By Shubhamita Basu, Ph.D., North America Product Manager, Industrial Oils; Carlos Nazario, North America Product Manager, Grease Additives; and Gareth Fish, Ph.D., Technical Fellow, Industrial Additives and Greases; Lubrizol
Wind energy has steadily become one of the strongest components of electricity generation in the United States over the past 30 years. According to the U.S. Energy Information Administration, costs to produce wind energy continue to go down, while incentives to produce it — from the government’s production tax credit (PTC) and other programs — have significantly improved its competitiveness when compared to fossil fuels.
The overall electricity generation from wind in the United States reached 338 billion kWh in 2020 and was the source of about 8.4% of the total U.S. utility-scale electricity generation. And with the promised investments in wind energy in the current U.S. administration’s infrastructure plan, the percentage is only expected to increase in the coming years.
The increase in wind production, however, leads to the following question: What kind of industrial enclosed and open gear lubricants are necessary to keep these machines in working order so they can be relied on to produce the ever-increasing electricity needs of the country? As the sophistication of wind turbines increases, so must the sophistication of gear lubricants.
New fluid technologies can improve traction coefficients, film thicknesses, energy efficiencies and temperature reductions. The introduction of new, versatile performance polymers (PP) can significantly improve the end-use behavior of these lubricants. This article will examine the role of PP in current lubricant technology and what significant improvements they provide for both industrial and open gear systems.
Industrial Gear Oils
Enclosed gearboxes are key components in the nacelles of many wind turbines. To keep these systems operating at maximum efficiency, the gears must be appropriately lubricated with a suitable viscosity- grade industrial gear oil (IGO) formulated with the right performance credentials.
Recently, there has been a drive to develop advanced gearboxes that are specifically designed to meet the demand for higher power throughput. Wind turbine gearboxes are significantly affected by the harsh operating conditions of wind farms, including load variation, vibration, temperature and fluctuation in wind speeds and direction. As a result, micropitting and white etching cracks appear on wind turbine bearings and gearboxes, which can amplify and lead to pitting, tooth breakage and other catastrophic failures over time. Industrial gear oils play pivotal roles in maintaining the durability of gearboxes and preventing unplanned downtime.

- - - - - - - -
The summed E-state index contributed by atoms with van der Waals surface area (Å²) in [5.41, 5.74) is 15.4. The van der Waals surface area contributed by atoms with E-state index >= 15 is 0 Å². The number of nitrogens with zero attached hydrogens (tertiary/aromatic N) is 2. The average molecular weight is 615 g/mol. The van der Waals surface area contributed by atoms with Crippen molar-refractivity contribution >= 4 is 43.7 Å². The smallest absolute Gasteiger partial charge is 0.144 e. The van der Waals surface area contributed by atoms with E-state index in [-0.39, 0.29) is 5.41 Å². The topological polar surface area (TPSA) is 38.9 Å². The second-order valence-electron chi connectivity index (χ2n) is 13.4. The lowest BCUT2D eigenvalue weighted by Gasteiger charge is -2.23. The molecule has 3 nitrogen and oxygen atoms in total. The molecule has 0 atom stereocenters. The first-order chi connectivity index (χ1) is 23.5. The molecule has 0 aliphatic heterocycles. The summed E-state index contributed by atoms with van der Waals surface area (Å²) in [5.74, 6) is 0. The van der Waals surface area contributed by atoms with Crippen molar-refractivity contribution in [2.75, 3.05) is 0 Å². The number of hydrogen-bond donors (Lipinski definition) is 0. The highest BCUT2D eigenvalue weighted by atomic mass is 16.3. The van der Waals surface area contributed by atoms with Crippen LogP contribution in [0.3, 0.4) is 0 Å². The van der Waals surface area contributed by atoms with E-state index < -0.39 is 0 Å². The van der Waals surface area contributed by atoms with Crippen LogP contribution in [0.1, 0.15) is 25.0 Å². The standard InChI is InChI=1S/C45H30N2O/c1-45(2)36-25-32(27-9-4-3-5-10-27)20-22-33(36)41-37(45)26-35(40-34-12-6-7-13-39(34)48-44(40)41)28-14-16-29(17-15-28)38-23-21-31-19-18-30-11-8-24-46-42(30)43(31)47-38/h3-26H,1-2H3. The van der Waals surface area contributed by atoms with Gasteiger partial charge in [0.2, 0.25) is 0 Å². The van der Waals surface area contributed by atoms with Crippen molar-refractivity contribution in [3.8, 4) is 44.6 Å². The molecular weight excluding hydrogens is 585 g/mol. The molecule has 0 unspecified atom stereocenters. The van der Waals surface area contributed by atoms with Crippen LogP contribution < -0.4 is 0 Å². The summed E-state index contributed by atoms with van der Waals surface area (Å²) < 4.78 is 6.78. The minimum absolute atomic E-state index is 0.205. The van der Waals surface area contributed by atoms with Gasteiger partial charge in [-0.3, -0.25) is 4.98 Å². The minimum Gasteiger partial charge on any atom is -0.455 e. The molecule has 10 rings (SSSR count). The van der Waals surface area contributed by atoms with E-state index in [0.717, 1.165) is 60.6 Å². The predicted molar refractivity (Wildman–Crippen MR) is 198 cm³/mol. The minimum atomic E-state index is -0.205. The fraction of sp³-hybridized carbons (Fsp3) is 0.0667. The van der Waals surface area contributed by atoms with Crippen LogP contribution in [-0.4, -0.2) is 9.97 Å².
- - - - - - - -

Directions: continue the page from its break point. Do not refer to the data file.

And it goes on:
In addition, higher operating temperatures can adversely affect the oil life because additive packages get used up faster. Depleted additive packages can cause durability issues like scuffing and micropitting. The viscosity of the fluid changes with temperature, leading to poor film thickness and affecting tribological properties. As a result, parts fail in an untimely fashion. Reducing operating temperatures by even a few degrees can help maintain the oil life longer and ensure the durability of gearboxes.
Wind turbine gear oils are expected to have long drain intervals. Today, a seven-year oil drain interval has become the norm. Therefore, IGOs must be formulated to protect the gear surfaces and offer optimum performances for longer times. They must:
- Improve productivity and power throughput
- Protect bearings
- Prevent micropitting and white etching cracks
- Reduce operating temperatures
- Maintain oil viscosity and film thicknesses.
Synthetic industrial gear oils formulated with polyalphaolefin (PAO) are used in wind turbine gearboxes to maintain oil performance for longer periods of time while keeping a low operating temperature compared to conventional mineral oil-based industrial gear oil.
The key challenge of conventional synthetic IGOs, however, is high price, which can increase the total cost of ownership significantly. With the growing demand of wind energy, wind-farm owners, operators and oil marketers are in search of alternate ways to formulate synthetic IGOs to reduce the total cost of ownership while improving the performance and extending the oil drain interval.
Open Gear Systems
Open gears in wind turbine applications are used to adjust the pitch of the blades and to rotate the nacelle for optimum wind capture. They can range in size from about 1 m (3 ft) in diameter for pitch mechanisms to larger than 6 m (20 ft) for yaw bearings under the nacelle. They take months to manufacture and cost upward of $100,000, so keeping them in appropriate working order is paramount.
Most industrial open gear systems are typically designed for single-direction operation with low-to-moderate peripheral velocity. In blade pitch applications, the gear set moves quasistatically through an arc of about 90°, but in the yaw mechanisms, they may complete arcs or entire revolutions depending on the variability of the wind direction (though most of the time they are stationary). Ideally, they operate at temperatures between -20˚C and 50˚C. When used in offshore applications, the open gear lubricants (OGLs) also need to be able to prevent salt water/salt fog corrosion of the mating gear tooth surfaces.